The external iliac artery is a major blood vessel transporting oxygenated blood out of the pelvic region and into the leg.
This is a paired artery, meaning the body actually possesses two external iliac arteries, one with a ‘right’ designation, and the other with a ‘left.’ Each vessel arises from a common iliac artery, which branches off the abdominal aorta. Like its external branch, the common iliac is paired with right and left versions. These correspond with the right and left leg.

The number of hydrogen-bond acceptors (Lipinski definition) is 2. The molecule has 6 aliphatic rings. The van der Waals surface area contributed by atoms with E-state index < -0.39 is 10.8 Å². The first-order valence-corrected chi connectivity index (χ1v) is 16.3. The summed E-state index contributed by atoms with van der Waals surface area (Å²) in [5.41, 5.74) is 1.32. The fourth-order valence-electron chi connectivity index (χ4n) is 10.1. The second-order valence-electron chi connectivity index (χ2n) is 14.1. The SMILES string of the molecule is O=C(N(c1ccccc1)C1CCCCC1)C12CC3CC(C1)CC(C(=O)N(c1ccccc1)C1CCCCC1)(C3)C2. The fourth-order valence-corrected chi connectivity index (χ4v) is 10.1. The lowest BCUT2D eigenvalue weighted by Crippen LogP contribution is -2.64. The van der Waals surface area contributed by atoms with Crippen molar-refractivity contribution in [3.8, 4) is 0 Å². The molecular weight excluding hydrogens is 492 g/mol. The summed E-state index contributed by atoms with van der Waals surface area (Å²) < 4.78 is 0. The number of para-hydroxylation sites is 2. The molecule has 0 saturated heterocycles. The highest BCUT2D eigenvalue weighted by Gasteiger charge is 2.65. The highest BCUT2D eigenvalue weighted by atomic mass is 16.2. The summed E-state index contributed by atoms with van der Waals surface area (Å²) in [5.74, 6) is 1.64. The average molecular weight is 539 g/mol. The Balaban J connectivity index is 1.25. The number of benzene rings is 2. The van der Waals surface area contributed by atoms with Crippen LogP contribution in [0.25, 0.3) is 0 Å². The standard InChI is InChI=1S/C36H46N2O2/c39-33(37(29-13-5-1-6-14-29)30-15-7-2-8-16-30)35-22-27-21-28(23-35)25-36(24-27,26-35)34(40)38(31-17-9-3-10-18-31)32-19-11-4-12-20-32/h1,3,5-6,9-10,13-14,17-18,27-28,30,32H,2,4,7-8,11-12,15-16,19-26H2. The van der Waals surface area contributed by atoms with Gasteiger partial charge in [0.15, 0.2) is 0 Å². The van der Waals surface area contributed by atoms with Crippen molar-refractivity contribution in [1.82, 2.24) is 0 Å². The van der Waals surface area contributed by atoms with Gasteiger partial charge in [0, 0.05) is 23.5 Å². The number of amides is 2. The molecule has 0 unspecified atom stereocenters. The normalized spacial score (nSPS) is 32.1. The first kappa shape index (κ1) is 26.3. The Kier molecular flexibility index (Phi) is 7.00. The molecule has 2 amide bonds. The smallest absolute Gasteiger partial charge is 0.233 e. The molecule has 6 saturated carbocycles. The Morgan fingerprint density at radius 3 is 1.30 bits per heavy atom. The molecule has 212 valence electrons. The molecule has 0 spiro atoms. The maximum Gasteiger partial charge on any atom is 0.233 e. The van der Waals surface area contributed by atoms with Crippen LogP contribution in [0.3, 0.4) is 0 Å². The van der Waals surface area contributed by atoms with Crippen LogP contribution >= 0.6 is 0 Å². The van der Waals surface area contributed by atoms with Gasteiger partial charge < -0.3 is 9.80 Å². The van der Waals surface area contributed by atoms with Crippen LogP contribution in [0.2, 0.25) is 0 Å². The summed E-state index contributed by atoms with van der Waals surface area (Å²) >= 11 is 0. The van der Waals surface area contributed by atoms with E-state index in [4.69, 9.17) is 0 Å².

Each external iliac artery splits into multiple branches, including the femoral, inferior epigastric, and deep iliac circumflex arteries. Also, each external iliac artery has a venae comitantes relationship with the body’s venal system, which means the pulsing of the artery helps to also move blood through the veins.
Close to the artery, there are the similarly named internal iliac veins. These vessels actively drain oxygen-depleted blood away from the pelvic region and transmit it back to the heart and lungs. Once replenished with oxygen in the lungs, the heart pumps this blood back into the arterial system.